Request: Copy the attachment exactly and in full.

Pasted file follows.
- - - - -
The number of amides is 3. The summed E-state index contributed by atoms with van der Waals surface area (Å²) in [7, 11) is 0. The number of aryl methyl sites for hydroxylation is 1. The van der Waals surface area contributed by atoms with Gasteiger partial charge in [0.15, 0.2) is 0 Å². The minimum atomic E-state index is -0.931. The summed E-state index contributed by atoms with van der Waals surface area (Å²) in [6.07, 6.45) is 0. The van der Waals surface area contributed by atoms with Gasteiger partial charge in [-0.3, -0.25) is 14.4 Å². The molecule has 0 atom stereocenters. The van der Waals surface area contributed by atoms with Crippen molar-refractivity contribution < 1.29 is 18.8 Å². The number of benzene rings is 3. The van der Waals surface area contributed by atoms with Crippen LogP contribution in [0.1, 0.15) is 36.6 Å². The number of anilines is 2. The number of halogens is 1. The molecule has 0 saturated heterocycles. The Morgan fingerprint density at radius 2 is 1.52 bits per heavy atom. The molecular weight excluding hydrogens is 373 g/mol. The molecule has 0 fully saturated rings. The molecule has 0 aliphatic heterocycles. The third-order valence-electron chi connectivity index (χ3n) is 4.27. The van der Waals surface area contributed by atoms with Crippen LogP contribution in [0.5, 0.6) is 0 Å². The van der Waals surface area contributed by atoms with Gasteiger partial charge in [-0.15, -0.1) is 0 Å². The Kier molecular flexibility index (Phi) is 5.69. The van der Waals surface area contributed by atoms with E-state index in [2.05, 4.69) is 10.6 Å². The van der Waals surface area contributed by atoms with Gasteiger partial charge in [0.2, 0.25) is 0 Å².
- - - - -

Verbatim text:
The number of amides is 3. The summed E-state index contributed by atoms with van der Waals surface area (Å²) in [7, 11) is 0. The number of aryl methyl sites for hydroxylation is 1. The van der Waals surface area contributed by atoms with Gasteiger partial charge in [0.15, 0.2) is 0 Å². The minimum atomic E-state index is -0.931. The summed E-state index contributed by atoms with van der Waals surface area (Å²) in [6.07, 6.45) is 0. The van der Waals surface area contributed by atoms with Gasteiger partial charge in [-0.3, -0.25) is 14.4 Å². The molecule has 0 atom stereocenters. The van der Waals surface area contributed by atoms with Crippen molar-refractivity contribution < 1.29 is 18.8 Å². The number of benzene rings is 3. The van der Waals surface area contributed by atoms with Crippen LogP contribution in [0.1, 0.15) is 36.6 Å². The number of anilines is 2. The number of halogens is 1. The molecule has 0 saturated heterocycles. The Morgan fingerprint density at radius 2 is 1.52 bits per heavy atom. The molecular weight excluding hydrogens is 373 g/mol. The molecule has 0 fully saturated rings. The molecule has 0 aliphatic heterocycles. The third-order valence-electron chi connectivity index (χ3n) is 4.27. The van der Waals surface area contributed by atoms with Crippen LogP contribution in [0.5, 0.6) is 0 Å². The van der Waals surface area contributed by atoms with Gasteiger partial charge in [-0.15, -0.1) is 0 Å². The Kier molecular flexibility index (Phi) is 5.69. The van der Waals surface area contributed by atoms with E-state index in [2.05, 4.69) is 10.6 Å². The van der Waals surface area contributed by atoms with Gasteiger partial charge in [0.2, 0.25) is 0 Å².